Ecosocialism from the Margins

Climate march
Credit: Brooke Anderson "RISE for Climate, Jobs, and Justice" by 350.org is licensed under CC BY-NC-SA 2.0
Sabrina Fernandes | NACLA | May 20, 2021

The 21st century is a century of crisis. Capitalist economic collapse dovetails with dire inequality, international and civil wars drive displacement and humanitarian catastrophe, xenophobia creeps into laws, and rising biodiversity loss imperils the planet’s equilibrium. Climate change threatens to worsen every other aspect of these interlocking crises, making decarbonization the most urgent task on our to-do list. It’s hard to fathom successfully tackling all other socioeconomic problems—let alone the gargantuan undertaking of overcoming capitalism—without coordinated international action.

A deep civilizational change, as Michael Löwy puts it, is needed to craft a truly just and free society within the ecosocialist paradigm. Such a transformation will not be possible unless we guarantee the material conditions on which to build any and all revolutionary prospects. Ecosocialists are well aware that only a revolutionary path can take us beyond the capitalist system. But they also understand that other clusters of change and reforms must garner support in their radical forms before a pre-revolutionary scenario appears on the horizon.

Climate scientists agree that we must take radical action by the end of this decade to prevent global temperatures rising over the 1.5°C limit. Leftists organizing around ecological issues share a similar consensus, but the situation changes when we consider the Left more broadly. As I write from Brazil, it is evident that the far-Right’s recent gains in the continent put everyone at risk of sinking deeper into climate emergency. The Bolsonaro government is openly anti-environment—he is even intent on allowing industrial mining in Indigenous territories. When nature is perceived only through the lens of exploitable natural resources, biodiversity becomes easily commodified. It is no coincidence, then, that the largest and most impactful social movements in Latin America are tied to land and territory, environmental protections, food sovereignty, and a strong opposition to multinational corporations, foreign investment, and their history of harmful dealings with right-wing—and sometimes moderate left— governments. These movements demonstrate that ecosocialism must be based on praxis. Those suffering the most from capitalism’s exploitation know all too well that full commodification of nature means private profits and socialized impacts.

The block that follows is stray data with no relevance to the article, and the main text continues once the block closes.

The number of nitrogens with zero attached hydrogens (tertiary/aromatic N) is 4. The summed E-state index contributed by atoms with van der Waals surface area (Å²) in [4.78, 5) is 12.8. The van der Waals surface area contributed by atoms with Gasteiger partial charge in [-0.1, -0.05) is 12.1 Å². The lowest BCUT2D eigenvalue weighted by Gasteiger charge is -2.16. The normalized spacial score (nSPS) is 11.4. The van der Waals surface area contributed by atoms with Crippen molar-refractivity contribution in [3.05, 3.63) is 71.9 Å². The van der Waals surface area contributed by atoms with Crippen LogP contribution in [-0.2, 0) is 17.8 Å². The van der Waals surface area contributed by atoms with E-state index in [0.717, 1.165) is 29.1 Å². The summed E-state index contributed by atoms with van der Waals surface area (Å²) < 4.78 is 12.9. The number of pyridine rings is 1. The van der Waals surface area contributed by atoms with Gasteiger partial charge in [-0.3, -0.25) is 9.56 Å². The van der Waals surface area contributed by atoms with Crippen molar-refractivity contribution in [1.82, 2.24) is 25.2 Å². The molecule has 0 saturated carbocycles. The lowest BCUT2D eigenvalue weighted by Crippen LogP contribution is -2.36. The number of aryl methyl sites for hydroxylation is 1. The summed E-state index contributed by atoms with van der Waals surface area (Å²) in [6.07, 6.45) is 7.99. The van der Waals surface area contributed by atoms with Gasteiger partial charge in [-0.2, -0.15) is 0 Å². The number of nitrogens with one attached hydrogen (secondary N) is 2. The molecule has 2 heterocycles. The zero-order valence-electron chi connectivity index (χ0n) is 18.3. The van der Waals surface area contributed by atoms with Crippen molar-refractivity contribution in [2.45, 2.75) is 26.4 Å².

Political projects rooted in developmentalist and productivist ideologies are still common in socialist circles. Many in the progressive and even socialist Left in the countries at the periphery of capitalism, or the Global South, perceive their development and lifting millions out of poverty as antithetical to a rapid, clean energy transition and climate action. Current resources only enable one or the other, their logic suggests. However, even if developed countries take the lead by zeroing out their carbon emissions and helping finance an energy transition in the South, a true great transition depends on fostering and organizing peripheral countries’ will to change as well. Those who have contributed the least to the crisis are most likely to suffer the deepest impacts. This contradiction makes social movements, collectives, unions, and political parties at the margins of capitalism important voices in the call for change. It is paramount that we listen.

Building Ecosocialism in and from the South

Ecosocialism, a recent development in socialist history, first emerged to tackle modern environmental issues, as articulated since the 1970s. It promoted a critique of productivist perspectives and experiences within socialism, proposing that the socialist view of abundance prioritize quality over quantity. Later, in what political economist Kohei Saito calls the second stage of ecosocialism, the tradition incorporated the foundations of Marxist Ecology and Karl Marx’s critique of capitalism’s metabolic rift. This perspective offers a Marxist analysis of the profound way the current mode of production has altered nature, explicitly identifying that it is impossible to confront the ecological crisis—also a crisis of human society—within the capitalist system.